MARYLAND STATE HIGHWAY ADMINISTRATION FIGHTS MAJOR WINTER STORM
Contact: Emergency Operations Center, 410-582-5636/5637 or 410-582-5650
Marylanders Urged to Curtail Travel Throughout the Day; Snow and Wind Make Driving Conditions Treacherous
(March 6, 2013 at 6 a.m.) – More than 2,000 Maryland State Highway Administration (SHA) crews are patrolling Maryland roads – plowing and treating roads with salt. The Emergency Operations Center is activated, where personnel are continuing to monitor conditions and deploy resources as needed. SHA cautions drivers that travel will be treacherous today. As crews treat the state highway system, SHA reminds motorists not to travel as conditions will deteriorate as snow continues to fall and pavement temperatures hover at or below freezing.
“Don’t be misled by the bare pavement you may see as you wake up this morning. Conditions will change rapidly and we’re urging drivers to stay off the roads and leave the driving to our crews,” said SHA Administrator Melinda B. Peters. “Although crews are primarily treating roads with salt, we fully anticipate plowing roads as snow begins to accumulate. If you encounter our crews, remember to leave plenty of following distance and never try to pass plows.”
More than 2,700 personnel (state and contract) and 2,400 pieces of equipment are available statewide. There are 330,000 tons of salt (more than 90 percent capacity) available at salt barns and salt domes across the State. SHA has deployed six heavy duty tow trucks across the Baltimore/Washington metropolitan region to assist disabled tractor trailers along the interstates.
“The best advice is not to travel today. The snow is predicted to be heavy and wet, which can cause tree limbs to break onto roads and power lines,” added Ms. Peters. “Combined with heavy gusts of wind, there could be power disruptions that cause traffic signals to be dark. Remember the new law – treat intersections without power as four-way stops.”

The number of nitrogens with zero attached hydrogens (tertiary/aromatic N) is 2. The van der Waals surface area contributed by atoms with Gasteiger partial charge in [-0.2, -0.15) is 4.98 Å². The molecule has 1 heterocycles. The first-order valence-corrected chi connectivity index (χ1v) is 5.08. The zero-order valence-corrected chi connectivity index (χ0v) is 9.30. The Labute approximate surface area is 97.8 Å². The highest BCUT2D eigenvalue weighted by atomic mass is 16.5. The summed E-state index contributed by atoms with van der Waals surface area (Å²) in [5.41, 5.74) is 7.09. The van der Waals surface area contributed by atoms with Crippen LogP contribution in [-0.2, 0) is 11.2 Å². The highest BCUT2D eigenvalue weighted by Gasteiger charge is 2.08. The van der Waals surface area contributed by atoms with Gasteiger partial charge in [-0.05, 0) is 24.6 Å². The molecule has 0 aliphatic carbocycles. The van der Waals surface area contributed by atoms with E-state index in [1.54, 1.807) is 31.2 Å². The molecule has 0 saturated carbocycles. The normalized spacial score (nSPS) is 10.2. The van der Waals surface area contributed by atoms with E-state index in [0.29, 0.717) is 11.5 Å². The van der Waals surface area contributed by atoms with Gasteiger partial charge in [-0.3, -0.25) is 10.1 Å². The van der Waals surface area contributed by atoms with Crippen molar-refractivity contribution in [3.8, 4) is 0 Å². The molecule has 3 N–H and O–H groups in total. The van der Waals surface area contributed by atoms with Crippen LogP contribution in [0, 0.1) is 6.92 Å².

SHA offers free emergency truck parking at key locations throughout Maryland. In storms that produce six inches or more of snow, truckers can safely ride out the storm. A free mobile application is available at http://roads.maryland.gov/pages/emergencytruckparking.aspx?pageid=856.
SHA crews will plow and salt as needed, but motorists must modify driving behavior for conditions - slow down, use caution, allow plenty of distance between vehicles, use snow tires and allow plenty of time for travel. Know Before You Go. SHA provides a new FREE service the “511 Traveler Information” system. To Know Before You Go! Simply dial 511 from a land line or mobile phone for traffic, weather alerts and road conditions. For internet access, visit www.MD511.org. While there, register with My511 to customize your reports on your most frequent routes and areas of interest.
If your vehicle does become disabled, make every effort to move from the travel lane and onto the shoulder. Stay tuned to radio traffic reports for the most up to date information. Additionally, if traffic signals are out as a result of power outages, use EXTREME caution and treat it is as a four-way stop. Don’t assume the other vehicle will stop; only pass through an intersection when clear.
Drivers should always have an emergency survival kit to include:
• a shovel
• jumper cables
• blanket or sleeping bag
• flashlight with extra batteries
• high calorie non-perishable food
• first aid kit
• extra clothes
• bottled water
• a charged mobile phone
• kitty litter or other abrasives
Remember to buckle up and “Take It Slow on Ice and Snow.” Before leaving the office or home, log onto www.roads.maryland.gov and click the CHART icon for the latest road conditions, live traffic cameras and a variety of information to help with travel decisions and planning. Citizens can also follow SHA on Facebook and Twitter. Call 511 or visit www.md511.org for the latest travel information.
For tips on preparing for winter storms, residents can visit www.mema.state.md.us, click on the “Be Prepared” button on the left side of the screen and click on the “Winter Storms” link. There also are tips for general preparedness that are helpful for any type of emergency.
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